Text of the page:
High-pressure Processing: Kinetic Models for Microbial and Enzyme Inactivation Public Deposited

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  • High pressure processing (HPP) has become the most widely accepted nonthermal food preservation technology. The pressure range for commercial processes is typically around 100-600 MPa, whereas moderate temperature (up to 65°C) may be used to increase microbial and enzymatic inactivation levels. However, these industrial processing conditions are insufficient to achieve sterilization since much higher pressure levels (>1000 MPa) would be required to inactivate bacterial endospores and enzymes of importance in food preservation. The next generation of commercial pressure processing units will operate at about 90-120°C and 600-800 MPa for treatments defined as Pressure Assisted Thermal Processing (PATP), or Pressure Assisted Thermal Sterilization (PATS) if the commercial food sterilization level required is achieved. Most published HPP kinetic studies have focused only on pressure effects on the microbial load and enzyme activity in foods and model systems. Published work on primary and secondary models to predict simultaneously the effect of pressure and temperature on microbial and enzymatic inactivation kinetics is still incomplete. Moreover, few references provide a detailed and complete analysis of theoretical, empirical, and semi-empirical basis for the kinetic models proposed to predict the level of microbial and enzyme inactivation achieved. This review organizes these published kinetic models according to the approach used, and then presents an in-depth and critical revision to define the modeling research needed to provide commercial users with the computational tools needed to develop and optimize pasteurization and sterilization pressure treatments.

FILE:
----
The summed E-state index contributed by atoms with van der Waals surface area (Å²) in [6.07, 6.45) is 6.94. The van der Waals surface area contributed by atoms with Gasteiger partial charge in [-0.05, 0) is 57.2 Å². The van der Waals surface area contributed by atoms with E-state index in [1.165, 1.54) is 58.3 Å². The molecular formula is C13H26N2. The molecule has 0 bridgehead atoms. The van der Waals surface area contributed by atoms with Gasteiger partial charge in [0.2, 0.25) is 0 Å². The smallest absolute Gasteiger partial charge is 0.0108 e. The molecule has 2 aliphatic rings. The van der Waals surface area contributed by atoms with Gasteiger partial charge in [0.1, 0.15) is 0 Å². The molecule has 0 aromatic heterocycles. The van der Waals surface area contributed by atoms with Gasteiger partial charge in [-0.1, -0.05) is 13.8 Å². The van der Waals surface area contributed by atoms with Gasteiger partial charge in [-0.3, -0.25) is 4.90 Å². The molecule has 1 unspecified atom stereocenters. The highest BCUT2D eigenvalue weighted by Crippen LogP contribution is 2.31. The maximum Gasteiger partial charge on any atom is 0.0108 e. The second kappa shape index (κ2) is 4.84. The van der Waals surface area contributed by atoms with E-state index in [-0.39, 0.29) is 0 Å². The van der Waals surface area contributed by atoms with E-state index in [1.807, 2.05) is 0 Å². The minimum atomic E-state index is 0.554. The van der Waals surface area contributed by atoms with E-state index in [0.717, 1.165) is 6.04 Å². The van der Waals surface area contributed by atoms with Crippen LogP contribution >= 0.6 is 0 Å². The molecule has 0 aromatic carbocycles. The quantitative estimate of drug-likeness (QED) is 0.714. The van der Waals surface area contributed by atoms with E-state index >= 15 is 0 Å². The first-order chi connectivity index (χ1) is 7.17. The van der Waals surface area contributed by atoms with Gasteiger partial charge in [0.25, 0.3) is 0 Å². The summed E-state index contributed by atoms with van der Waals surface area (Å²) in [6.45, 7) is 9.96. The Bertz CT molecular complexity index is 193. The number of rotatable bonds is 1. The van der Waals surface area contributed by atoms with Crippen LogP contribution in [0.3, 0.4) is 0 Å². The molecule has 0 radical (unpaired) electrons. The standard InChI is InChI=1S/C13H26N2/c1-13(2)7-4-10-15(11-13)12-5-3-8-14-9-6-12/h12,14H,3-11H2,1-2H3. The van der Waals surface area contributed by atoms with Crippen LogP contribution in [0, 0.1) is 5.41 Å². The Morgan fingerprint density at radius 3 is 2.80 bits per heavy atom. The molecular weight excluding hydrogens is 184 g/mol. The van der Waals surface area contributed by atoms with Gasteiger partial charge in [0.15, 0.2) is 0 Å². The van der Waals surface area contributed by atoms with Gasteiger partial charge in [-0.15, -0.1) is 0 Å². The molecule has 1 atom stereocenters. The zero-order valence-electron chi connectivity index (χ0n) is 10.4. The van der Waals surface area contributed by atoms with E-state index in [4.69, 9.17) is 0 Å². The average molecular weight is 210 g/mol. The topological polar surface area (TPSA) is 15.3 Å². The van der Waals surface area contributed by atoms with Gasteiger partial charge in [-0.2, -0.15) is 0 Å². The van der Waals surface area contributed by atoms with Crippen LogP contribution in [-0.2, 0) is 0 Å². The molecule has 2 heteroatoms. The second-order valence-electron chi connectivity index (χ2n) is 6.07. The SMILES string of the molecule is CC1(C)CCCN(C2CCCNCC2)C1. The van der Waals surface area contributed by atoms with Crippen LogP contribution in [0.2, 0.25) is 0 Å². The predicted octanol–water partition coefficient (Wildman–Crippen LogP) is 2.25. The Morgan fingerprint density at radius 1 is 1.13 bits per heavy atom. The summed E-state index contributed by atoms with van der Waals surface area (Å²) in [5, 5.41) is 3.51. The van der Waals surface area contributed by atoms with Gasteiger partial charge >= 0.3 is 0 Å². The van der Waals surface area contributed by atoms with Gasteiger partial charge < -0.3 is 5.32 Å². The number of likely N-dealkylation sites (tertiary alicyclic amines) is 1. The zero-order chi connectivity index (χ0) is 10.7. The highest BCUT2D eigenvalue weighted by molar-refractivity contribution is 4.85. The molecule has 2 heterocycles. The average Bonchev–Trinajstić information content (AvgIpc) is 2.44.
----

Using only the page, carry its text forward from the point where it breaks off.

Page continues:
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  • Serment-Moreno, V., Barbosa-Cánovas, G., Torres, J. A., & Welti-Chanes, J. (2014). High-pressure Processing: Kinetic Models for Microbial and Enzyme Inactivation. Food Engineering Reviews, 6(3), 56-88. doi:10.1007/s12393-014-9075-x
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  • 6
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  • 3
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  • The authors acknowledge the support from the Tecnológico de Monterrey (Research chair funds CAT 200), México’s CONACYT Scholarship Program, and Formula Grants no. 2011-31200-06041 and 2012-31200-06041 from the USDA National Institute of Food and Agriculture.
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